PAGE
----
Mental Health

Cage

"籠の鳥 (Kago no Tori: Bird in the Cage)" © halfrain, 2014. CC BY-SA 2.0.
籠の鳥 (Kago no Tori: Bird in the Cage)” © halfrain, 2014. CC BY-SA 2.0.
I take a shower. Change the sheets. Wipe down counters. Try to find my footing and start wondering if I’d even recognize stability.

Sweating. Vision blurry. My breath is shallow in my chest. My mind can’t get its claws in anything.

“Come on. Focus. You’re okay.”

A truck outside honks its horn and I scream, dropping my glass of water into the sink. Constantly jumping. Firing on all cylinders.

“Come on, kid. Breathe.”

Pacing back and forth in my apartment, digging my fingernails into the palms of my hands.

“You’re okay. You’ve been sick. Stuck inside. That’s all this is.”

Boil water. Make peppermint tea. Settle onto the couch and pull my legs up under me.

Sleeping twelve hours a day. Trying to get well physically and I can feel my mind tightening. A spindle already holding too much yarn and doesn’t know what to do with the excess.

Tomorrow. Tomorrow I’ll feel better. I’ll leave the house. Talk to someone. Stretch my legs. Get some sun. Stop understanding why caged animals gnaw off their own limbs.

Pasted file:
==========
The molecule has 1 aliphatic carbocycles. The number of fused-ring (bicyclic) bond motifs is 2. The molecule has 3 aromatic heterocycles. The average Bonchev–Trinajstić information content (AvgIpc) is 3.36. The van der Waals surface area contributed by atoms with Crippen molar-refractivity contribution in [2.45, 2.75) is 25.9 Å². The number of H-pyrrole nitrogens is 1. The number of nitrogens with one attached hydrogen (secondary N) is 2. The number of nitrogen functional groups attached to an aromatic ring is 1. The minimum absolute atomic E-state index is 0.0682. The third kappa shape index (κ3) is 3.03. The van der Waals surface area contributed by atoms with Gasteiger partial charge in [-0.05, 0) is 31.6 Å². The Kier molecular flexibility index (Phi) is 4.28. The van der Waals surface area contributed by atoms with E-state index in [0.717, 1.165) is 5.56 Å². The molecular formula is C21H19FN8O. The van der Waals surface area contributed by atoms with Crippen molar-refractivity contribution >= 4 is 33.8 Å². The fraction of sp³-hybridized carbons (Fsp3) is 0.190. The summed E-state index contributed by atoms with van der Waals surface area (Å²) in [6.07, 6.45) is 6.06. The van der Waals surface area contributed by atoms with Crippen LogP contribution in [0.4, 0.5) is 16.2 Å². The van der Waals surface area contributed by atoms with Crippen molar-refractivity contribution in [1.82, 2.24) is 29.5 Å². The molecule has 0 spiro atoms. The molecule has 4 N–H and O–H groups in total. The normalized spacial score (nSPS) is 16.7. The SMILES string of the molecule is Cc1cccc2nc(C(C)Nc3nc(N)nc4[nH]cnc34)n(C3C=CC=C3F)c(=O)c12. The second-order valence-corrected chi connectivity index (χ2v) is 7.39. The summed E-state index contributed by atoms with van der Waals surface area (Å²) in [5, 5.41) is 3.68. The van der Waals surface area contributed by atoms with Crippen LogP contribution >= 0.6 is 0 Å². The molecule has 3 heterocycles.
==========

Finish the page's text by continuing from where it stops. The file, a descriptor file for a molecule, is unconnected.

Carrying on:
Poetry

Safe

"sleeping cat" © pmin00o, 2001. CC BY-ND 2.0.
sleeping cat” © pmin00o, 2001. CC BY-ND 2.0.
Fever dreams without the sleep.
Some days are just made for
dragging knuckles across concrete.

Walk the city for hours only to
collapse in a heap on
the rug where we wipe our feet
when we come home at night.

Leave on my shoes, coat, and backpack.
Stare straight ahead into the dark,
lying on my belly.

For hours I gasp for air.

My husband gets home and helps me into bed.
I sleep only partially and
wake up regularly to reach out into the night.
Press my palm against his shoulder and
my feet into the curve of the back of his knees.

Breathe.